EU needs new approach to gas energy supply security

Written by Jerzy Buzek on 19 April 2016 in Feature

Europe needs a new approach to energy security that allows it to remain resilient in the face of supply disruptions, writes Jerzy Buzek.

Energy crises transgress boundaries. A single country can disrupt supplies but a single country certainly cannot overcome such disruptions or prevent them alone. 

This is evident for any country that depends on energy imports, but even more so for countries that are integrating their energy markets. This is why the approach to energy security in the EU has changed so much over the past decades - moving gradually from the regional to European level. This is the only way forward for us.

We began with the gas security directive of 2004, which obliged member states to cooperate in emergency situations. This directive was repealed by the 2010 gas security regulation. The regulation represented more than a formal upgrade into binding law; it also explicitly stated that energy security is a shared competence of national authorities and the EU. 


This is in line with Lisbon Treaty's Art. 194. It foresees a common energy policy that aims to ensure - in the spirit of solidarity - security of energy supply while maintaining the right of member states to shape their energy mixes. 

The first regulation has certainly improved energy security in Europe. Yet stress tests carried out in the aftermath of subsequent supply crises - crises that were more political than technical in nature – show that country-level measures are not sufficient. 

Eliminating barriers between member states, lowering the costs of prevention and maximising effectiveness of mitigation all clearly require greater cooperation, coordination and transparency within and between countries and regions.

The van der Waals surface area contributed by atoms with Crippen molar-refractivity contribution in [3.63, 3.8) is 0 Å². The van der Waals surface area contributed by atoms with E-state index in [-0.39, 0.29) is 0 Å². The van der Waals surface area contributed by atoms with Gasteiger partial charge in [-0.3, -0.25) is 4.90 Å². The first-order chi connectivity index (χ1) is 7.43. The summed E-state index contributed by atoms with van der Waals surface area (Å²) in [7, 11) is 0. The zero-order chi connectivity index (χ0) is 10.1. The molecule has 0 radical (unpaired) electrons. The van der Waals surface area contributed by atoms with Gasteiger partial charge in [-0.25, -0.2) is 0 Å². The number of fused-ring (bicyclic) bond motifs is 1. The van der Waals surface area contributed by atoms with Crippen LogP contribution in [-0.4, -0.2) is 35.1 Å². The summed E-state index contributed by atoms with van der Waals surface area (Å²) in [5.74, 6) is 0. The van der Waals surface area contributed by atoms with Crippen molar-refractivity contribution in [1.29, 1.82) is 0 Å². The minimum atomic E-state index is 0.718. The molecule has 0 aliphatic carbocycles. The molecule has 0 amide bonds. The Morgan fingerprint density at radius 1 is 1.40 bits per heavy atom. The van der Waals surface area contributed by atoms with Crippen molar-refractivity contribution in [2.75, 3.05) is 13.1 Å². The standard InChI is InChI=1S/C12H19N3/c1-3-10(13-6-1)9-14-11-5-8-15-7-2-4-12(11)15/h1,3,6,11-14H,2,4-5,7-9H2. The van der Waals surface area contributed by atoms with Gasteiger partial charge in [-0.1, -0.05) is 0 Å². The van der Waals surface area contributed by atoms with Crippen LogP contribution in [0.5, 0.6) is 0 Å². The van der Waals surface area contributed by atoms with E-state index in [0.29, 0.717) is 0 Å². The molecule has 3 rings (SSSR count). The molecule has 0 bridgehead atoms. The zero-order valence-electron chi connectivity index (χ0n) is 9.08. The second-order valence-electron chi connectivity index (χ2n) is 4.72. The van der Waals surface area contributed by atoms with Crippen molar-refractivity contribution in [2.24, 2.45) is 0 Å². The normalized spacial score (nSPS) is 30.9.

These requirements become all the more critical given the ongoing integration of EU gas markets and the corridor-based approach to gas supply and reverse flows.

Our task in working on the new gas supply security regulation is to strengthen the law we have had since 2010. This will allow effective use of the tools for preventing and overcoming supply crises that the EU internal gas market currently provides. 

It should improve the resilience of European regions against external supply disruptions, harmonise infrastructure and supply standards, as well as definitions of protected customers and increase the transparency of contracts.

We need a bottom-up approach. We must build on successful national measures and complement them with regional or even pan-European ones; measures that will work for entire EU as well as for the EU's neighbours in the Energy Community. 

Hence, the regional approach to planning with the use of harmonised templates. This will assess the risk, put in place the plans to help prevent crises and reduce the impact of crises if they do happen.

Experience has taught us that instability of energy supply in one country or region affects whole EU right along the supply chain. As a consequence, transnational solidarity cannot be an optional privilege; it must be an obligation.